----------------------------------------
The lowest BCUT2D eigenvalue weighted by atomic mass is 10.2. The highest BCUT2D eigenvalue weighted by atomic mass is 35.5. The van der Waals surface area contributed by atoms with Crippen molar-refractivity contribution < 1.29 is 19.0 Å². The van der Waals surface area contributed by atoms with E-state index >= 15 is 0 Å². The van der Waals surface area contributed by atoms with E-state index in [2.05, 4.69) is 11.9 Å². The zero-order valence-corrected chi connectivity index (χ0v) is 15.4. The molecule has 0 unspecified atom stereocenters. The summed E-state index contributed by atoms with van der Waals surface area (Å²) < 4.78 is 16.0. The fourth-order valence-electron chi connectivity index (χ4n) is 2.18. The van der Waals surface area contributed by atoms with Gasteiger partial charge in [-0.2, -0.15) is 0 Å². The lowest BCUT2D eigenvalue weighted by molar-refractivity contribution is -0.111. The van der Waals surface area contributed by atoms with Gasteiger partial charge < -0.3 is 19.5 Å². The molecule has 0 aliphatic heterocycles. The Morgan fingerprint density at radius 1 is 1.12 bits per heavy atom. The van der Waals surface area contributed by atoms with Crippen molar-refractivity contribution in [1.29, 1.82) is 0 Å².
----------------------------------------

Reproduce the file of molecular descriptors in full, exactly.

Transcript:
The lowest BCUT2D eigenvalue weighted by atomic mass is 10.2. The highest BCUT2D eigenvalue weighted by atomic mass is 35.5. The van der Waals surface area contributed by atoms with Crippen molar-refractivity contribution < 1.29 is 19.0 Å². The van der Waals surface area contributed by atoms with E-state index >= 15 is 0 Å². The van der Waals surface area contributed by atoms with E-state index in [2.05, 4.69) is 11.9 Å². The zero-order valence-corrected chi connectivity index (χ0v) is 15.4. The molecule has 0 unspecified atom stereocenters. The summed E-state index contributed by atoms with van der Waals surface area (Å²) < 4.78 is 16.0. The fourth-order valence-electron chi connectivity index (χ4n) is 2.18. The van der Waals surface area contributed by atoms with Gasteiger partial charge in [-0.2, -0.15) is 0 Å². The lowest BCUT2D eigenvalue weighted by molar-refractivity contribution is -0.111. The van der Waals surface area contributed by atoms with Gasteiger partial charge < -0.3 is 19.5 Å². The molecule has 0 aliphatic heterocycles. The Morgan fingerprint density at radius 1 is 1.12 bits per heavy atom. The van der Waals surface area contributed by atoms with Crippen molar-refractivity contribution in [1.29, 1.82) is 0 Å².